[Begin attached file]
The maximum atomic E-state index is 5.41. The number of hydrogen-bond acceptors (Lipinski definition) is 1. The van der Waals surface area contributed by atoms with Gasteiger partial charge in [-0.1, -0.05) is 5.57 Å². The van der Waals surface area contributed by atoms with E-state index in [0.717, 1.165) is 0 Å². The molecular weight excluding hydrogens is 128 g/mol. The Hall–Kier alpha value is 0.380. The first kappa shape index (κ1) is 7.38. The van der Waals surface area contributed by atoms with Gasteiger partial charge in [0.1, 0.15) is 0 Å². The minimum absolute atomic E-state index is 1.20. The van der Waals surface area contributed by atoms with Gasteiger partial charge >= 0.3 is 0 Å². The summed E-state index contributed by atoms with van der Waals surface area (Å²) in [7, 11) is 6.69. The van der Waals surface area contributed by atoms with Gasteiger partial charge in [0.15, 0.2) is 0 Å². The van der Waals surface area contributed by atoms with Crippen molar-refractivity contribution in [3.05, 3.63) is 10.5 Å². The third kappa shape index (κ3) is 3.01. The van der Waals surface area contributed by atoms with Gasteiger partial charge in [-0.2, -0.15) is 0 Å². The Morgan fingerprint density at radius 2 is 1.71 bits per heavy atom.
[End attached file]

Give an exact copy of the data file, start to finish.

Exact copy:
The maximum atomic E-state index is 5.41. The number of hydrogen-bond acceptors (Lipinski definition) is 1. The van der Waals surface area contributed by atoms with Gasteiger partial charge in [-0.1, -0.05) is 5.57 Å². The van der Waals surface area contributed by atoms with E-state index in [0.717, 1.165) is 0 Å². The molecular weight excluding hydrogens is 128 g/mol. The Hall–Kier alpha value is 0.380. The first kappa shape index (κ1) is 7.38. The van der Waals surface area contributed by atoms with Gasteiger partial charge in [0.1, 0.15) is 0 Å². The minimum absolute atomic E-state index is 1.20. The van der Waals surface area contributed by atoms with Gasteiger partial charge >= 0.3 is 0 Å². The summed E-state index contributed by atoms with van der Waals surface area (Å²) in [7, 11) is 6.69. The van der Waals surface area contributed by atoms with Gasteiger partial charge in [0.15, 0.2) is 0 Å². The van der Waals surface area contributed by atoms with Crippen molar-refractivity contribution in [3.05, 3.63) is 10.5 Å². The third kappa shape index (κ3) is 3.01. The van der Waals surface area contributed by atoms with Gasteiger partial charge in [-0.2, -0.15) is 0 Å². The Morgan fingerprint density at radius 2 is 1.71 bits per heavy atom.